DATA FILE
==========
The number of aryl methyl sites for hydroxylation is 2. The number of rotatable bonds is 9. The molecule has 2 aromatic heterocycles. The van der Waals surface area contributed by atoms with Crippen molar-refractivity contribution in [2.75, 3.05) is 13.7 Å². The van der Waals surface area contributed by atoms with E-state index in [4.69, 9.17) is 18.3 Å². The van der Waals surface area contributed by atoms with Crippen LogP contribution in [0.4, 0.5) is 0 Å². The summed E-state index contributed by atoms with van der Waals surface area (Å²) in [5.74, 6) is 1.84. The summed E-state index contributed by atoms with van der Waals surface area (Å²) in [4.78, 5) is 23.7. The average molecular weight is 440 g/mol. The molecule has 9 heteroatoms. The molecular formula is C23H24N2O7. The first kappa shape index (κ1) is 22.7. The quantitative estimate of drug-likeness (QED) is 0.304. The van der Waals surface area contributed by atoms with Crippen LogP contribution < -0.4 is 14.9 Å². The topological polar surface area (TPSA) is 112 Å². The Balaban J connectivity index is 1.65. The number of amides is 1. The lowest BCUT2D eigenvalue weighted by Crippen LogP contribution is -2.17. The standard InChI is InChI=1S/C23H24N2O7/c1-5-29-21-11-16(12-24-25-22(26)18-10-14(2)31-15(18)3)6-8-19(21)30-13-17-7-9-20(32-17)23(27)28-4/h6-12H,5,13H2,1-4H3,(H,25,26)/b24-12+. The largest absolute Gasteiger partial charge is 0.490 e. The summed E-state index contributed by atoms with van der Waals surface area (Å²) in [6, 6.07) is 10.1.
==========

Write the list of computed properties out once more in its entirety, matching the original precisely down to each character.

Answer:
The number of aryl methyl sites for hydroxylation is 2. The number of rotatable bonds is 9. The molecule has 2 aromatic heterocycles. The van der Waals surface area contributed by atoms with Crippen molar-refractivity contribution in [2.75, 3.05) is 13.7 Å². The van der Waals surface area contributed by atoms with E-state index in [4.69, 9.17) is 18.3 Å². The van der Waals surface area contributed by atoms with Crippen LogP contribution in [0.4, 0.5) is 0 Å². The summed E-state index contributed by atoms with van der Waals surface area (Å²) in [5.74, 6) is 1.84. The summed E-state index contributed by atoms with van der Waals surface area (Å²) in [4.78, 5) is 23.7. The average molecular weight is 440 g/mol. The molecule has 9 heteroatoms. The molecular formula is C23H24N2O7. The first kappa shape index (κ1) is 22.7. The quantitative estimate of drug-likeness (QED) is 0.304. The van der Waals surface area contributed by atoms with Crippen LogP contribution < -0.4 is 14.9 Å². The topological polar surface area (TPSA) is 112 Å². The Balaban J connectivity index is 1.65. The number of amides is 1. The lowest BCUT2D eigenvalue weighted by Crippen LogP contribution is -2.17. The standard InChI is InChI=1S/C23H24N2O7/c1-5-29-21-11-16(12-24-25-22(26)18-10-14(2)31-15(18)3)6-8-19(21)30-13-17-7-9-20(32-17)23(27)28-4/h6-12H,5,13H2,1-4H3,(H,25,26)/b24-12+. The largest absolute Gasteiger partial charge is 0.490 e. The summed E-state index contributed by atoms with van der Waals surface area (Å²) in [6, 6.07) is 10.1.